I just attended a webinar presented by Jon Bergmann, author of Flip Your Classroom, and one of the founders of the Flipped Learning Global Initiative. The webinar was expanding on his blog post, “We Didn’t Know What We Didn’t Know: Flipped Learning 3.0“, which is a good read on the current state of flipped or blended learning across the globe. I’ll repeat his key points, with my comments on each one, and you can follow the link above to read more of his own.
Five Things We Didn’t Know about Flipped Learning
- Flipped Learning Is Not Static
- I’ve never felt that flipped or blended learning had to be static, and have always resisted people’s urge to pigeon-holing it. As a Blackboard trainer and digital pedagogy/scholarship consultant, I’ve always pointed out that simply uploading course content into an LMS, making it online accessible to students, is the the first step toward blended learning. Using more of an LMS’ features is getting more into it.
- Flipped Learning is Evolving Because of Three Factors
- He cites several studies that have shifted from “Does blended learning work?” to “How can we improve it?”
- Classroom Innovation
- This is closely related to the next factor…
- New technology
- It’s a constantly changing landscape, with lots of new and/or improved offers every year or less!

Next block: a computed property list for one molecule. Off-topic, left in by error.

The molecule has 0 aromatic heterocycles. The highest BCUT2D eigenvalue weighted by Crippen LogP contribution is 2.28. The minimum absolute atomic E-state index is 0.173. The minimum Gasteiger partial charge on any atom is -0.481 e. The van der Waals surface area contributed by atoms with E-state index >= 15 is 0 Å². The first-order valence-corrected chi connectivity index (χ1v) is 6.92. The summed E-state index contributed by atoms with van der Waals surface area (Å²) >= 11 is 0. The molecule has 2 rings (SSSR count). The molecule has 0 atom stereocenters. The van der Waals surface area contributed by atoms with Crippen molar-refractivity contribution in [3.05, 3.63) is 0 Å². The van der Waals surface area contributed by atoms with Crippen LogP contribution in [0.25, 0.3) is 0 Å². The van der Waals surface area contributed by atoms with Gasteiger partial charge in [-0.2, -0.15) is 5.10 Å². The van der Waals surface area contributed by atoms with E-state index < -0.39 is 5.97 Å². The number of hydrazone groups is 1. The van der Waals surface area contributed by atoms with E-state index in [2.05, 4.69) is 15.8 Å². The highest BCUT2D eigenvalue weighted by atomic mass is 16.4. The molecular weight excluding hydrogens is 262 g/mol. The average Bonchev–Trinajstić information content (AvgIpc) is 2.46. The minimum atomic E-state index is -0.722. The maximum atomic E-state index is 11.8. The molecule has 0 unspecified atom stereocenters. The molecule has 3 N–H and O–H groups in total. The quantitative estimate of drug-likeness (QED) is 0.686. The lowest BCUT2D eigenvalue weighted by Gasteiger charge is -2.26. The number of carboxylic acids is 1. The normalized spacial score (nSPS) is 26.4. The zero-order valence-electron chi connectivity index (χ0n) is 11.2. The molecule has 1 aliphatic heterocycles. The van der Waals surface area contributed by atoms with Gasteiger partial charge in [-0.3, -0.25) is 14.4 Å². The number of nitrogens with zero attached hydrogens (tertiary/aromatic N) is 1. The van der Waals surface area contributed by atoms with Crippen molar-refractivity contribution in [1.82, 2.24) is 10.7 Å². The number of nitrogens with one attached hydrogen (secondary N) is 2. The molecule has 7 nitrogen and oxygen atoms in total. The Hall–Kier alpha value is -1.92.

- Flipped Learning Has Emerged As a Global Movement
- He’s got several examples of his work around the world. This is truly exciting.
- There Is a New Awareness Emerging About Flipped Learning
- This was the big take-away from the webinar: Educators are no longer viewing flipped learning as a strategic teaching model; instead, they’re seeing it as a meta-platform for various other learning models. It’s becoming more of an operating system, while various learning options are seen like apps supported by it. This is a new paradigm.
- There Is a Rapidly Expanding Set of New Possibilities
- And, of course, this opens up lots of new possibilities for students, teachers, administrators, and edtech people like me. It’s an exciting field to be working in! I hope the faculty and educators I work with also feel the excitement.
I saw glimpses of this at the Ohio Educational Technology Conference last week, and, as usual, got some good ideas and learned of new apps as well.